The last stop on the Clippers season-long seven game road trip is also the toughest stop in the Eastern Conference: the Detroit Pistons. The Pistons aren't quite the juggernaut they were last season, but they are very good. And since acquiring native son Chris Webber in mid-January, they're even better. After their trouncing of the Lakers on TNT Thursday night, their record with Webber in the starting lineup was 9-2 (I'm writing this preview in advance of my camping trip, so I don't know what they did against Toronto on Saturday, but I bet they won.)
The Pistons are the sort of skilled, disciplined team that the Clippers have shown absolutely no ability to beat, or even compete with, this season. Think San Antonio and Utah. They run good sets, get good shots, space the floor, involve five guys in the offense, and shoot the three. In short, I just don't see any way, short of the Pistons coming out completely flat, that the Clippers can win this game.
Sorry. I hope I'm wrong.
The only ray of hope I can come up with is that Elton Brand and Chris Kaman used to absolutely torch Webber when he was with the Kings. Of course, Rasheed Wallace is a little better defender than Brad Miller, so it won't quite be the same.
The Pistons obviously aren't the same team with Webber that they were with Ben Wallace, but they may actually be better. With Webber, the Pistons can put five skilled players on the floor in a manner that is frankly reminiscent of Webber's Kings teams. Every player out there can pass, and every player can shoot. Any one of their starters could go for 30 on a given night, so there's basically no one player you can focus your defense on. You have to guard everybody. Along with Phoenix, this is one of the two most talented starting lineups in the NBA. Billups and Hamilton are All Stars, Rasheed was an All Star last season, Webber is not as good as he once was but can still play the game, and Prince, the only starter never to have made an All Star team, may be the best all around player of the bunch. They even bring a former All Star off the bench in Antonio McDyess.
With Ben gone, they've lost something on the defensive end, but they're still good. Prince is one of the five best wing defenders in the NBA, Billups and Hamilton both work hard, and Rasheed is a very solid low post defender. They can even bring Lindsay Hunter off the bench to hound ball handlers. When the Pistons beat the Clippers in overtime in LA two seasons ago, Hunter's defense on Marko Jaric turned the game around. Jaric literally couldn't get the ball into the front court against Hunter.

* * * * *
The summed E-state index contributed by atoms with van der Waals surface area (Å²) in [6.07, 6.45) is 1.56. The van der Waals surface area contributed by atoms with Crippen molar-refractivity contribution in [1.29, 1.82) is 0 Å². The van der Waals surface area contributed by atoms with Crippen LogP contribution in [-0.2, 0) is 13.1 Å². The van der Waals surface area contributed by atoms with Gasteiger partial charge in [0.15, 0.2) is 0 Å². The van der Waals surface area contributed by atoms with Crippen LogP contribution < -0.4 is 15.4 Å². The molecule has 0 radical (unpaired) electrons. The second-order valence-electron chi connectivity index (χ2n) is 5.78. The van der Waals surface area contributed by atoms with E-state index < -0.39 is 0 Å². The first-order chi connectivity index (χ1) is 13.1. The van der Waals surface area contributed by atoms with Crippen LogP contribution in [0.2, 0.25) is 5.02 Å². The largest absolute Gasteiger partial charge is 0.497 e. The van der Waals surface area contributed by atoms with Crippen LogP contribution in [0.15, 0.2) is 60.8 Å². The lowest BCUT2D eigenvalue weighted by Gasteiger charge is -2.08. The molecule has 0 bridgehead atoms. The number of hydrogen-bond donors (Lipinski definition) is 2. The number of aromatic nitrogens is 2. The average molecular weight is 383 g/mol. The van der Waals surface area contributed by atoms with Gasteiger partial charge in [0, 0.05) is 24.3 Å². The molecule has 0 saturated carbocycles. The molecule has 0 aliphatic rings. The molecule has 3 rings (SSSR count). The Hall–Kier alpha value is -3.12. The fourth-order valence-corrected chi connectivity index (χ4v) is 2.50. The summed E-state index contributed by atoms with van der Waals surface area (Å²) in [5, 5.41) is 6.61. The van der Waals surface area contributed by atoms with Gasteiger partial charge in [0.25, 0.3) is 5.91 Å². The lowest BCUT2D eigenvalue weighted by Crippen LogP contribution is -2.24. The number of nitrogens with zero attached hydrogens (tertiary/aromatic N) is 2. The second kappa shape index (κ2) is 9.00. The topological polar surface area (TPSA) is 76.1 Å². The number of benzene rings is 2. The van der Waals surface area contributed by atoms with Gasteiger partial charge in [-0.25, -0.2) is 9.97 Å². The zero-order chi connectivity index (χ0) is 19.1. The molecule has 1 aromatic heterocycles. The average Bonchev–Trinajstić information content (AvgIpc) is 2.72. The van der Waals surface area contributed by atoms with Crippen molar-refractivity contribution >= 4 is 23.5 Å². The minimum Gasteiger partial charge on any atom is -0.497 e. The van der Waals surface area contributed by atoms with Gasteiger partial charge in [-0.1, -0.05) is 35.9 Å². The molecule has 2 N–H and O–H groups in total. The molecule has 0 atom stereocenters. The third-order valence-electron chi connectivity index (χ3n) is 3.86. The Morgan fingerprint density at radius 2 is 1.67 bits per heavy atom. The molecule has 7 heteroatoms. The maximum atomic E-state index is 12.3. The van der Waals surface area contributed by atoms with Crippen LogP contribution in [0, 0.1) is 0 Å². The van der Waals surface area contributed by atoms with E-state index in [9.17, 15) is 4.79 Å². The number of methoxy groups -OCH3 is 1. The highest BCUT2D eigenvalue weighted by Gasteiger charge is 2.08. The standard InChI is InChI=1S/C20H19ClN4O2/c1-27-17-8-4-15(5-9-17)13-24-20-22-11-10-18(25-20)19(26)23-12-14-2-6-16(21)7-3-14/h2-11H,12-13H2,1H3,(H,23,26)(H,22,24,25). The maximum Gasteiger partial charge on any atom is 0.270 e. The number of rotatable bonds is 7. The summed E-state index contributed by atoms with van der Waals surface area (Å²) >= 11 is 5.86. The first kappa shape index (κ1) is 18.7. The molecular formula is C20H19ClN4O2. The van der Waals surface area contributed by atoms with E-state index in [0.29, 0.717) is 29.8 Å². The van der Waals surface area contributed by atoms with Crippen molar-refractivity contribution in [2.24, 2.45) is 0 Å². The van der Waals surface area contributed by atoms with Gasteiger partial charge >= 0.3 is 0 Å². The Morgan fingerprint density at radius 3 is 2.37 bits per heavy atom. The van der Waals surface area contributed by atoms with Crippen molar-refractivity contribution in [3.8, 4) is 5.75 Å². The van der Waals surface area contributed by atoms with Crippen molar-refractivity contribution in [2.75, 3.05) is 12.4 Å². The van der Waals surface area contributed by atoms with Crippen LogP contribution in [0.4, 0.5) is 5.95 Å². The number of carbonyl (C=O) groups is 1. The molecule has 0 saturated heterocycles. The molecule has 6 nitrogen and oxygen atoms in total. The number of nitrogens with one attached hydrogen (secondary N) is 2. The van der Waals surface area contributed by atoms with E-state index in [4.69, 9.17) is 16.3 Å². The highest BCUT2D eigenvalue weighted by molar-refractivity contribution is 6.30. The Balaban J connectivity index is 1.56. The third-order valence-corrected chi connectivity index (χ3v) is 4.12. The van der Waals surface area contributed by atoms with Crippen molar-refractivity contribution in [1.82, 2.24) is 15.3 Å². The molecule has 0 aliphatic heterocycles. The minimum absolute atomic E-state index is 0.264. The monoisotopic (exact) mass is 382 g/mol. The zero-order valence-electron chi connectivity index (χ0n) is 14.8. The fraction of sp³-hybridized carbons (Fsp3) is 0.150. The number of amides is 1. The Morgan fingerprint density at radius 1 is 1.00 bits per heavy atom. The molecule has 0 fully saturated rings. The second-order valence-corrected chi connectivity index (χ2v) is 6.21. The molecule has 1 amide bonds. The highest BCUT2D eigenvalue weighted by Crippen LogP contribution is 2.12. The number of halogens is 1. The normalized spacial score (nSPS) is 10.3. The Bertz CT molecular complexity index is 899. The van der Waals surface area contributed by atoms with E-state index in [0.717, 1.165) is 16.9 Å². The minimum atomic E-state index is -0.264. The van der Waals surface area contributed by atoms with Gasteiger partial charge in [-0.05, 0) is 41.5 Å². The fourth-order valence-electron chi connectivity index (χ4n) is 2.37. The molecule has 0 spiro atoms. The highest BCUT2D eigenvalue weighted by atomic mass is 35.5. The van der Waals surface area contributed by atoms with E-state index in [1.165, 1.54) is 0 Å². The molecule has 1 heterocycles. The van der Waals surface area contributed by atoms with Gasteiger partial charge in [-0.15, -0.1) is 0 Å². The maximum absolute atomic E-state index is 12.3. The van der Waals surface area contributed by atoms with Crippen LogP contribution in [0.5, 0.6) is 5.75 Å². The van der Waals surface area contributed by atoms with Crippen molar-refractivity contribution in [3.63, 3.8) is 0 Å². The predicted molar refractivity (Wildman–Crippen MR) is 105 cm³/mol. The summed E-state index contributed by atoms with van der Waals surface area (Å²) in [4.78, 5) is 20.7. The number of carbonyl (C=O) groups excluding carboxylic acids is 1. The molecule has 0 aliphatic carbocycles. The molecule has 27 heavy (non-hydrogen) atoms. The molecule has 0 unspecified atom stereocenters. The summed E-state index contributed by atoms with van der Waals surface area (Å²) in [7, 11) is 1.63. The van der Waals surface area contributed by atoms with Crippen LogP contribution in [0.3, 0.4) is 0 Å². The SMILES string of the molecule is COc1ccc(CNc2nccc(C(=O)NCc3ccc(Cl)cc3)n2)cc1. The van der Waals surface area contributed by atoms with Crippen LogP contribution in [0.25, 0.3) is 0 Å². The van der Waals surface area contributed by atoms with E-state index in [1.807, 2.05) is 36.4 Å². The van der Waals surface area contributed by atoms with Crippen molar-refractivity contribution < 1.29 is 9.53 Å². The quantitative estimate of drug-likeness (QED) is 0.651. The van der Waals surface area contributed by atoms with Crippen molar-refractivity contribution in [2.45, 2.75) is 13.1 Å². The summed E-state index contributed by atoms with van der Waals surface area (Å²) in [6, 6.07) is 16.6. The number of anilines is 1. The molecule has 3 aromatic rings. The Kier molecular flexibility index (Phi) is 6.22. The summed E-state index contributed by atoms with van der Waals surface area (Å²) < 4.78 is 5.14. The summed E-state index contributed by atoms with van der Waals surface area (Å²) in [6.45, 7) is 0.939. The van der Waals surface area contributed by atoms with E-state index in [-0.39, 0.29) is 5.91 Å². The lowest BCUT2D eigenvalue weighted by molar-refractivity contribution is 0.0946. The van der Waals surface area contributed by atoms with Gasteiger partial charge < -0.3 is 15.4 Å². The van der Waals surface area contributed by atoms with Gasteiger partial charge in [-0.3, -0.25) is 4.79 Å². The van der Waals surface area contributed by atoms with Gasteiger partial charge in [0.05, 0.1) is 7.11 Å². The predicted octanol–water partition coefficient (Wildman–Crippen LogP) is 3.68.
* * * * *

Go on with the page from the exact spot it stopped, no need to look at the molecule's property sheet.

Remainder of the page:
When the Pistons were on a 70 win pace last season, I told anyone that would listen that they were good, but they weren't 70 wins good - they hadn't suffered any injuries, and every single player on their team was having a career year shooting the ball, and neither of those things could last forever. Well, they're still unusually injury-free, although they have had some starters miss some time this season. And their three point shooting has come back to earth - they're still very good at 36%, but last season they made over 38% from out there. Nonetheless, four of their five starters can make the three if you leave them, which is another very bad sign for the Clippers.
The Pistons were right to let Ben Wallace go to Chicago. Of course they didn't know that they would be able to rent Chris Webber for a season or two, but paying Ben that kind of money at the age of 32 would have made it difficult to impossible to keep the younger players (Billups 30, Hamilton 28 and Prince 26) around much longer. With Ben gone, and Rasheed, Rip and Tayshaun all signed for at least two more seasons, the Pistons have the money under the luxury tax threshold to re-sign Billups this summer and keep this group together for several years.
The Pistons are my pick to come out of the East, this year and for a few years to come.